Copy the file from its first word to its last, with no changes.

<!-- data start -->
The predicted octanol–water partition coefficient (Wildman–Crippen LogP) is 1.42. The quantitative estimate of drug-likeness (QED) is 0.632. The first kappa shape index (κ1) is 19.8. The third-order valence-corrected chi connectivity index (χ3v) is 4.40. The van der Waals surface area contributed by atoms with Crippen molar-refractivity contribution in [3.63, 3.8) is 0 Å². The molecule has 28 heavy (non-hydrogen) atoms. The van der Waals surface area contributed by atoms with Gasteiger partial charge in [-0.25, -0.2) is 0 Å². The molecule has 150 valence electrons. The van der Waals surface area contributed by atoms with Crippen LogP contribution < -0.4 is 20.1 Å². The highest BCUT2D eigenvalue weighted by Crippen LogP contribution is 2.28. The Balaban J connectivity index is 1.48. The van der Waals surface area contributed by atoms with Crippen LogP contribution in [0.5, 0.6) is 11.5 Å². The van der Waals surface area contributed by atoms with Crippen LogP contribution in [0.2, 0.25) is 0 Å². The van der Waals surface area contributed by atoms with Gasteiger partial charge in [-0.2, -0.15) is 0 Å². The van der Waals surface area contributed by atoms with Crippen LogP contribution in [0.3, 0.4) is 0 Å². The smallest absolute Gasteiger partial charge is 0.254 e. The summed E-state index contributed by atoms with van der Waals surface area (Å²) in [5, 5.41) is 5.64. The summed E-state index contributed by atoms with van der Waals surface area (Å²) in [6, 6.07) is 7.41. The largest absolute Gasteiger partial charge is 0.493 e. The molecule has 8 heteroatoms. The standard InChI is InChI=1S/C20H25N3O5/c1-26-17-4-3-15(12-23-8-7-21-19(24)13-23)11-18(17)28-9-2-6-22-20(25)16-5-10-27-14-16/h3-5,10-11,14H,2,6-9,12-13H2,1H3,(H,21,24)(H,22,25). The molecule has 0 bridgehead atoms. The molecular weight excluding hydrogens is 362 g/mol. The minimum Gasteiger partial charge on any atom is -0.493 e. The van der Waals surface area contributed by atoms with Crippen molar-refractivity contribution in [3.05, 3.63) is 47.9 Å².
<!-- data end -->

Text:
The predicted octanol–water partition coefficient (Wildman–Crippen LogP) is 1.42. The quantitative estimate of drug-likeness (QED) is 0.632. The first kappa shape index (κ1) is 19.8. The third-order valence-corrected chi connectivity index (χ3v) is 4.40. The van der Waals surface area contributed by atoms with Crippen molar-refractivity contribution in [3.63, 3.8) is 0 Å². The molecule has 28 heavy (non-hydrogen) atoms. The van der Waals surface area contributed by atoms with Gasteiger partial charge in [-0.25, -0.2) is 0 Å². The molecule has 150 valence electrons. The van der Waals surface area contributed by atoms with Crippen LogP contribution < -0.4 is 20.1 Å². The highest BCUT2D eigenvalue weighted by Crippen LogP contribution is 2.28. The Balaban J connectivity index is 1.48. The van der Waals surface area contributed by atoms with Crippen LogP contribution in [0.5, 0.6) is 11.5 Å². The van der Waals surface area contributed by atoms with Crippen LogP contribution in [0.2, 0.25) is 0 Å². The van der Waals surface area contributed by atoms with Gasteiger partial charge in [-0.2, -0.15) is 0 Å². The van der Waals surface area contributed by atoms with Crippen LogP contribution in [0.3, 0.4) is 0 Å². The smallest absolute Gasteiger partial charge is 0.254 e. The summed E-state index contributed by atoms with van der Waals surface area (Å²) in [5, 5.41) is 5.64. The summed E-state index contributed by atoms with van der Waals surface area (Å²) in [6, 6.07) is 7.41. The largest absolute Gasteiger partial charge is 0.493 e. The molecule has 8 heteroatoms. The standard InChI is InChI=1S/C20H25N3O5/c1-26-17-4-3-15(12-23-8-7-21-19(24)13-23)11-18(17)28-9-2-6-22-20(25)16-5-10-27-14-16/h3-5,10-11,14H,2,6-9,12-13H2,1H3,(H,21,24)(H,22,25). The molecule has 0 bridgehead atoms. The molecular weight excluding hydrogens is 362 g/mol. The minimum Gasteiger partial charge on any atom is -0.493 e. The van der Waals surface area contributed by atoms with Crippen molar-refractivity contribution in [3.05, 3.63) is 47.9 Å².